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West Street Web.jpg

The New Inn, West Street.



In the first half of the nineteenth century there were five hostelries in the town, all belonging to the manorial estate, which can be categorised into one inn (The Greyhound), three public houses (The Five Bells, The Red Lion and The Green Man) and two beer houses (The New Inn and The Crown). During this period all businesses would have brewed their own beer on the premises - it was only later in the nineteenth century that large breweries began to centralise the victualling trade and develop tied houses.

The biggest change in the first half of the century was instigated by the 1830 Beerhouse Act. In Folkingham Matthew Sharpe set up the appropriately-named New Inn in 1831, which continued to operate as a beer house right up to the 1920 sale of the manorial estate.

A short-lived beer house, called The Crown, was established on the west side of Chapel Lane and seems to have been set up by the same family who established The New Inn around the corner - William Sharpe was the publican in 1834. Another temporary beer house was The Plough, which was probably located on the Bourne Road, and was recorded as being run by Edmund Stredder in 1841.

Maltings were buildings used for converting grain into malt which was then used in the brewing process. The maltings in Folkingham stood on the south side of West Street, between Market Place and Chapel Lane. They tended to be long low buildings which enabled the grain to be spread, germinated and dried. Thomas Mitchell of The Green Man was operating it in the nineteenth century and the site had three wells - essential for the water needed to soak the grain.

House of Correction Web.jpg


In the 1770s, John Howard, a Bedfordshire philanthropist, campaigned for the improvement of prisons, publishing his findings in the influential The State of the Prisons in 1777. Folkingham’s House of Correction on Market Place was among those which was found inadequate.

A solution to build a new purpose-built prison emerged when the Heathcote estate sold the site of the keep of the castle, which had been abandoned since the sixteenth century, to the Kesteven judicial authority - the estate was no doubt pleased to gain income from the redundant site. Work started in 1808. The moated inner ward lent itself perfectly to the creation of a new walled compound, but instead of using the old castle entrance, a new south-facing access was created off Billingborough Road. This involved cutting through the outer defensive bank of the bailey.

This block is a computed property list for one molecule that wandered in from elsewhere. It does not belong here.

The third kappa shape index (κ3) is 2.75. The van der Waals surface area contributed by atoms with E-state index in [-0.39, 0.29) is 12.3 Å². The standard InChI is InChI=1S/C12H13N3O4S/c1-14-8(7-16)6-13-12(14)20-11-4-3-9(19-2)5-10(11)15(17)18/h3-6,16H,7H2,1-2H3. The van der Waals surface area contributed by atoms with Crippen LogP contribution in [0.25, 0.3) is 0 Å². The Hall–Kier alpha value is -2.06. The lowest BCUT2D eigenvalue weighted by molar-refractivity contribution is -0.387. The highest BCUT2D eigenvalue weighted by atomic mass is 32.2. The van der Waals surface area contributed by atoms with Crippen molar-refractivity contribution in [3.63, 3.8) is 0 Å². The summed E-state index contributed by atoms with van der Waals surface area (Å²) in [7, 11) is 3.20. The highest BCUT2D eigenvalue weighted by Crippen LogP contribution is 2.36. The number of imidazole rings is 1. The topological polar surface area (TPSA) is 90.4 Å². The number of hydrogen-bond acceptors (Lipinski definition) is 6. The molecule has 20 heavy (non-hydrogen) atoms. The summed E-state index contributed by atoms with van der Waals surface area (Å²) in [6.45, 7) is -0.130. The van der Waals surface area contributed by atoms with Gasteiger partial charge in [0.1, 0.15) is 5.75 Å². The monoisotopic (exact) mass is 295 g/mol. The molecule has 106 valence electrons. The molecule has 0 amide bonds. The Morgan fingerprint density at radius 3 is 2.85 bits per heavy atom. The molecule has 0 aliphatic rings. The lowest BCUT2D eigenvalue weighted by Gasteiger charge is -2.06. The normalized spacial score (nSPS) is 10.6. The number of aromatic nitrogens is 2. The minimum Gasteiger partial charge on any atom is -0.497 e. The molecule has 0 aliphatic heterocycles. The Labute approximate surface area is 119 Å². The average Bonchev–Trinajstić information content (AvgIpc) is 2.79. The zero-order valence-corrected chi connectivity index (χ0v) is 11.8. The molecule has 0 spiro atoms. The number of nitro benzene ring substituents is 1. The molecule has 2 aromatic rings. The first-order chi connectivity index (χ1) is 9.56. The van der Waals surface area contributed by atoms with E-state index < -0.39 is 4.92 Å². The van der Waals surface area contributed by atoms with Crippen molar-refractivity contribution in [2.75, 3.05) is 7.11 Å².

The consensus at the time was that prisons should evoke actual horror. In order to make the environment as intimidating as possible, the cells at Folkingham were completely dark and were blackened on the inside. As Philip Preasley records in Victorian Prison Lives (2012) ‘this was to create a darkness as intense as imagination can conceive’. To further instill this sentiment, a gifted local architect, Bryan Browning, was commissioned to build a severe and imposing gatehouse and turnkey’s lodge in 1825, using stone quarried from nearby Newton.



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In 1813, the ongoing improvements to the town by the Heathcote estate resulted in the replacement of the old Poor House with a new brick-built Workhouse, which was erected on the north side of West Street. It continued the use of projecting keystones over the windows, but featured an unusual projecting cornice, underneath which, cut into three stone panels, was the name, employing the genteel spelling which was fashionable at this period, and the date.





James Creasey’s description of Folkingham, as published in 1825 in Sketches, Illustrative of the Topography and History of New and Old Sleaford, was optimistic. It championed the changes initiated under John Heathcote’s ownership of the manor, praising the modernising spirit of improvement, which was a prevalent characteristic of the age. However, other sources from the period paint a less hopeful picture.

In spite of differences of opinion, the Regency age did represent a high point in the fortunes of the town in the modern period. The improvements in property and the expansion of the coaching and carrier trades, brought a modest boom, reflected in a rising population and the expansion of trades and services - by 1848 there were eight hundred and twenty residents. The House of Correction was rebuilt on a much more ambitious scale, embedding the town as a centre of justice and associated punishment for the region. However, this golden age was short-lived. The arrival of the railway virtually obliterated the coaching trade over succeeding decades. Like Stamford, Folkingham failed to secure a railway line and so it gradually fossilised. While other places, like Grantham and even Billingborough, grew on railway trade, Folkingham shrank. Its population declined and by the twentieth century it must have seemed like a feudal anachronism - isolated and still dominated by a single aristocratic family.

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